A leader of the National Crime Agency’s (NCA) National Cyber Crime Unit, has said the public sector – police in particular – is struggling to attract those with the most talent in the area of cyber protection.
Speaking at the e-Crime Congress 2014, deputy direct of the unit, Andy Archibald, said that because security professionals can receive a much higher salary in the private sector, government agencies and civil services miss out on the best knowledge.
“The skills required to investigate crime when I joined the constabulary are not the same skills we need now,” said Archibald.
“We still need to maintain the ability, experience and knowledge on how to investigate the criminal justice system, but actually the skills we need to recover evidence and intelligence from the Internet are highly technical,” he added.
During his speech, Archibald argued that the technological developments of today make it absolutely necessary that law enforcement agencies now employ people with expertise in areas that will allow them to decipher evidence related to cyber crime.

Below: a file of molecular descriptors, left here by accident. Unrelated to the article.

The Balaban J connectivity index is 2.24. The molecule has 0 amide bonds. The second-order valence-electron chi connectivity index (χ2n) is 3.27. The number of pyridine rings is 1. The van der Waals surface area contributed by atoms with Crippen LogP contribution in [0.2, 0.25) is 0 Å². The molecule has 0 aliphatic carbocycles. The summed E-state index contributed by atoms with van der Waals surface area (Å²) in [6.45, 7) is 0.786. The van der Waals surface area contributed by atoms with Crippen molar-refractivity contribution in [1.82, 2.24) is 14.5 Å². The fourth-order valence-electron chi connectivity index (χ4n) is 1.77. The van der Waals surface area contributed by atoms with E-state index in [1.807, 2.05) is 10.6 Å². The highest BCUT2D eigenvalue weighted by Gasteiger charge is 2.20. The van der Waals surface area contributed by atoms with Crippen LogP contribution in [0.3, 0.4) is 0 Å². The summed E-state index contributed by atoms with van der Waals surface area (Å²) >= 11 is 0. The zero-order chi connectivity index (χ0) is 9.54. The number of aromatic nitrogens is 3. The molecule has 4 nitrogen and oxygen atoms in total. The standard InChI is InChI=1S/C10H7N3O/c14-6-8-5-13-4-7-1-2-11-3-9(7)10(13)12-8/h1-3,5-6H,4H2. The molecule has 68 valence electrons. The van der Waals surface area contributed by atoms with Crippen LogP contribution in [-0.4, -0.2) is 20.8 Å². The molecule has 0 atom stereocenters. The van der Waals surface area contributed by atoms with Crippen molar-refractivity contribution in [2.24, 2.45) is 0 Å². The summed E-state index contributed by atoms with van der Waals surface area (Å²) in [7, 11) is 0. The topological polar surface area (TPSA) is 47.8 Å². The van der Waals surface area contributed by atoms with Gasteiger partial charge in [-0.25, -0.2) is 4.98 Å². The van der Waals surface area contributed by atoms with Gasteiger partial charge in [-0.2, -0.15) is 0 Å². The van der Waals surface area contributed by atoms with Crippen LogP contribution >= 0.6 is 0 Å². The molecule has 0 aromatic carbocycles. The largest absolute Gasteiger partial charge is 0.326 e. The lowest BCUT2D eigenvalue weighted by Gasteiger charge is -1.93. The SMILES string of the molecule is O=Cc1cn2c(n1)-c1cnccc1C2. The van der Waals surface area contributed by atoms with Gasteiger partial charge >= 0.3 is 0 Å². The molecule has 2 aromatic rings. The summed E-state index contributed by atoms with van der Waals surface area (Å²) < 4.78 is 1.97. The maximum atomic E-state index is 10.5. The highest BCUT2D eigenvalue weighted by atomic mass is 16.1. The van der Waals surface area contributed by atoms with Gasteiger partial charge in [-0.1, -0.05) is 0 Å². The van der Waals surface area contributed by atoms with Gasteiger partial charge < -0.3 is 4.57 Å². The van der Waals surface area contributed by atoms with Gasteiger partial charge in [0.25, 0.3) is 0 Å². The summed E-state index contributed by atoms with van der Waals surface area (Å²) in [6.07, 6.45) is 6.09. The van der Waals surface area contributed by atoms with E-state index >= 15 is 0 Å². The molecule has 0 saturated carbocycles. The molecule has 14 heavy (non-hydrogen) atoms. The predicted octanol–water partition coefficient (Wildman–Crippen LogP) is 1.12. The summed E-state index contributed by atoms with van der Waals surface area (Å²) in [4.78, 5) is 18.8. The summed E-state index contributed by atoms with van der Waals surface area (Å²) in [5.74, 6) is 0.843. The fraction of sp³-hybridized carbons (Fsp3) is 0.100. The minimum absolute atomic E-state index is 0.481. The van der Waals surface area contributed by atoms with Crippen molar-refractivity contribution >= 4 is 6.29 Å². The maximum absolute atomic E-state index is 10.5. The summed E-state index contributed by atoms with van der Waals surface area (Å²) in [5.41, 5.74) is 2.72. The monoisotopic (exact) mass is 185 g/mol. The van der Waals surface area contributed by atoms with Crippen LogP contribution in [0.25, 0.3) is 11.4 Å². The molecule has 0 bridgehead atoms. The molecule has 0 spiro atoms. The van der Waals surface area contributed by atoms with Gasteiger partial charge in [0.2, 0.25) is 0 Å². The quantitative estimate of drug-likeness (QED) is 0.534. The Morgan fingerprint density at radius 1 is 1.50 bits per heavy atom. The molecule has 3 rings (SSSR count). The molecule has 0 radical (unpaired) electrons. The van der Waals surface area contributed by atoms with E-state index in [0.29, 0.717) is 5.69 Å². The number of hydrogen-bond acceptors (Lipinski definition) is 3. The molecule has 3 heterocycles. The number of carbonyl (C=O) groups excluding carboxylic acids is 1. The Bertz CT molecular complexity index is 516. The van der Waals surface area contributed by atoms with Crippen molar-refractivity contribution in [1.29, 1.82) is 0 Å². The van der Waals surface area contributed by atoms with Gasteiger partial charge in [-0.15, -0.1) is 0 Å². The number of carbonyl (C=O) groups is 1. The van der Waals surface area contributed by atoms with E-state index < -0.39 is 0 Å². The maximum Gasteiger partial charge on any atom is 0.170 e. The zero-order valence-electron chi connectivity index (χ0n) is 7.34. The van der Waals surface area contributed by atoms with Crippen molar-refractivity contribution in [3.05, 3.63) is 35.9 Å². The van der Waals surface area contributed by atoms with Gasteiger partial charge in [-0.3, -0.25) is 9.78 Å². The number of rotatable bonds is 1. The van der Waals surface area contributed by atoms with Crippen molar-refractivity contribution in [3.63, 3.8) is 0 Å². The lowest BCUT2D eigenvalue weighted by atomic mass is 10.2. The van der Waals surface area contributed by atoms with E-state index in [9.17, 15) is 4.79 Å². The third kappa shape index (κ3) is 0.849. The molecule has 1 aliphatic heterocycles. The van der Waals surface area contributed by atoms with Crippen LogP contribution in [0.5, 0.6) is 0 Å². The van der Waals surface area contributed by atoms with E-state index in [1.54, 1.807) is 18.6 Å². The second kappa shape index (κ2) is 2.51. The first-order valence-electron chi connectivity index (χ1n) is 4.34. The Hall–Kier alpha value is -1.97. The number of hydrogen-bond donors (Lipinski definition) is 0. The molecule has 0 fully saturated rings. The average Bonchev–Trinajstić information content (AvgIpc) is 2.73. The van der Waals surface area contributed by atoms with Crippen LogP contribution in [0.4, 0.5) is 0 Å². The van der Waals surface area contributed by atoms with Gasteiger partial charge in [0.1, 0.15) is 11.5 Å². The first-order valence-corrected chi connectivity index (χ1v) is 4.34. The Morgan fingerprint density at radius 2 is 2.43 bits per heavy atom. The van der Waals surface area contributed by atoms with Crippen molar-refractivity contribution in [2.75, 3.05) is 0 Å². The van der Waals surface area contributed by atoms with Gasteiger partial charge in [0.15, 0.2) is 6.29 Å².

However, he said this is not an easy task when the public sector is not able to offer the same pay rates and benefits as private companies.
The deputy director referred to it as a “challenge” to draw the desirable people in, then retain and reward them appropriately. He stressed that it isn’t just the private sector that requires this type of skill set, but nonetheless, it is now very important for the modern business.
“I think that’s a challenge for law enforcement because how do we begin to address that particular issue as we move forward so we can attract the best, retain the best and ensure we continue to develop within our environment,” Archibald claimed.